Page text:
Reverse DNS and single IP address space
Jan.Grant at bristol.ac.uk
Thu Mar 27 11:17:03 PST 2003
On Thu, 27 Mar 2003, James Earl wrote:
> On 2003.03.27 11:38 Victor Bondarenko wrote:
> > On Thu, Mar 27, 2003 at 11:31:54AM -0700, James Earl wrote:
> > [...]
> > > Or, do I even need to worry about reverse DNS entries since my ISP
> > > already has them setup?
> > If your ISP has reverse DNS for your IP(s), there's really no point in
> > you mapping them on your own. Your network might see whatever you've
> > mapped, but the rest of the world will see what your ISP maps.
> I'm assuming if I can use nslookup [ip-address] to get my hostname,
> that reverse DNS on the ISP is setup properly. Is this an okay
Firstly, you want to know what nameserver you're getting that response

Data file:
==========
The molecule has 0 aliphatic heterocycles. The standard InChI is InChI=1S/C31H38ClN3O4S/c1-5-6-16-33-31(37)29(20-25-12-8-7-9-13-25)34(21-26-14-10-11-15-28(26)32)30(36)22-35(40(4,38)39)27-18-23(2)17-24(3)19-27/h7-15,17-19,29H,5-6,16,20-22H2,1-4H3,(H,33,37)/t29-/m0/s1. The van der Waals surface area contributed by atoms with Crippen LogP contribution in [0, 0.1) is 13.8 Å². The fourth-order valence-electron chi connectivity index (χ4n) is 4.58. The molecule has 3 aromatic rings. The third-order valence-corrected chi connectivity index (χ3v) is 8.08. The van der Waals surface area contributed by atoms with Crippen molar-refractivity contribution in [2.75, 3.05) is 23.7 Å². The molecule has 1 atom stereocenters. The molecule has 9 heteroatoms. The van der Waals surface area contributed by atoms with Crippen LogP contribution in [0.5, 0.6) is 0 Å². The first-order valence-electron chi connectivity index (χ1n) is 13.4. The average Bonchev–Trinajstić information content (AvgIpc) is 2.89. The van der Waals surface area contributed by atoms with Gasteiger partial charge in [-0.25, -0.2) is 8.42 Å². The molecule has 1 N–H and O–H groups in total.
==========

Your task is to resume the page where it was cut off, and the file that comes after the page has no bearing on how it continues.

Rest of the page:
Secondly, if the nameserver you're getting the response from belongs to
the ISP, they might _think_ the reverse map is set up correctly, but
upstream nameservers may disagree.
You might want to pick a publicly-available nameserver and query it;
alternatively, use nslookup or dig to follow the chain "by hand" from a
The odds are you're ok, but checking by hand involves a little more
You can do something like:
> dig @a.root-servers.net 126.96.36.199.in-addr.arpa. ptr
and you'll get a bit of the prefix and the next nameserver down to
query (probably a list of them). Pick one and repeat the request until
you get your ptr record back. That's what the rest of the world would
jan grant, ILRT, University of Bristol. http://www.ilrt.bris.ac.uk/
Tel +44(0)117 9287088 Fax +44 (0)117 9287112 http://ioctl.org/jan/
I shave with Occam's Razor.
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